Spinel Submitted as Diamond
The high-resolution UV-Vis spectrum displayed emission bands and absorption peaks not seen in natural diamond. Closer examination of the photoluminescence spectrum affirmed chromium peaks at 685, 687, 689, and 700 nm. Chromium causes the red/pink color in spinel but is not present in diamond. The narrow bandwidth of the 685 nm peak, along with the presence of the ~533 nm band in the UV-Vis spectrum, proved this was an untreated stone (S. Saeseaw et. al., “Distinguishing heated spinels from unheated natural spinels and from synthetic spinels: A short review of on-going research,” www.giathai.net/pdf/Heated_spinel_Identification_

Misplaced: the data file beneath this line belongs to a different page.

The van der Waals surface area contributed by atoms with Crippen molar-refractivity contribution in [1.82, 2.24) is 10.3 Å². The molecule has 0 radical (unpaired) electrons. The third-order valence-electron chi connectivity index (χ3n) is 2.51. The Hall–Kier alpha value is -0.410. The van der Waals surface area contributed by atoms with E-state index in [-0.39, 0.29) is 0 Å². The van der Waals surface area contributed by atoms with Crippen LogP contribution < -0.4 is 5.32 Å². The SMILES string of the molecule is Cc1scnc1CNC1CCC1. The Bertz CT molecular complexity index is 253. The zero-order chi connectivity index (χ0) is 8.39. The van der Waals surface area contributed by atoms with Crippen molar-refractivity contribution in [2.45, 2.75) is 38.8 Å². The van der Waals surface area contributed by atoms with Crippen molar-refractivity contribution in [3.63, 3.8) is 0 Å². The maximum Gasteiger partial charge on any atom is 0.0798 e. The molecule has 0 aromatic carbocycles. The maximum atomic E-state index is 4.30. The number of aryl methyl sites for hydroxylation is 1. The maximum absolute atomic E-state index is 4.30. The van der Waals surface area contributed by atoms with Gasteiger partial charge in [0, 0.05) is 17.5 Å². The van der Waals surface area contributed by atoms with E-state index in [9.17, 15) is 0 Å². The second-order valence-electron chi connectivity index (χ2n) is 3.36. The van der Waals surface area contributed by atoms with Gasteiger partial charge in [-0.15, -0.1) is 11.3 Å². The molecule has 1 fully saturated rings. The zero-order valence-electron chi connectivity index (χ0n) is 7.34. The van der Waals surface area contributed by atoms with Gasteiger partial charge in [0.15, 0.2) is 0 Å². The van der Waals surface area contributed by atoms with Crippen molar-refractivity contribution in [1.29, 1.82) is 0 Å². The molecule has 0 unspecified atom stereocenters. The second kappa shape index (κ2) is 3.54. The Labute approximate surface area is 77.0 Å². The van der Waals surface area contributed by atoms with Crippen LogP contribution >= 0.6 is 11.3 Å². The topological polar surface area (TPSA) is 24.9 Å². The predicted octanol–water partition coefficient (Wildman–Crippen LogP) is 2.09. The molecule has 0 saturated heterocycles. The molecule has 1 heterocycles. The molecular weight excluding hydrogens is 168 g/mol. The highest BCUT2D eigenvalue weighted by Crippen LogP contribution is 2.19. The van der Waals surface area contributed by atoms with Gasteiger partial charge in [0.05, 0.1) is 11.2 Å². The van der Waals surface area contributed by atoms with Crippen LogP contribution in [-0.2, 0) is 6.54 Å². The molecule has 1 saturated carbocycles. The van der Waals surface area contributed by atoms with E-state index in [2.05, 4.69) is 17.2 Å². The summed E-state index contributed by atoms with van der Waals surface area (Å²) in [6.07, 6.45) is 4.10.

at_May_25_2009.pdf). Other observations included a specific gravity of 3.45–3.48, consistent with spinel, as well as medium to strong red long-wave and short-wave UV. Though submitted for a diamond report, this stone was actually a natural pink spinel.
This finding serves as a reminder of the importance of both standard gemological techniques and advanced spectroscopy in identifying gem materials.
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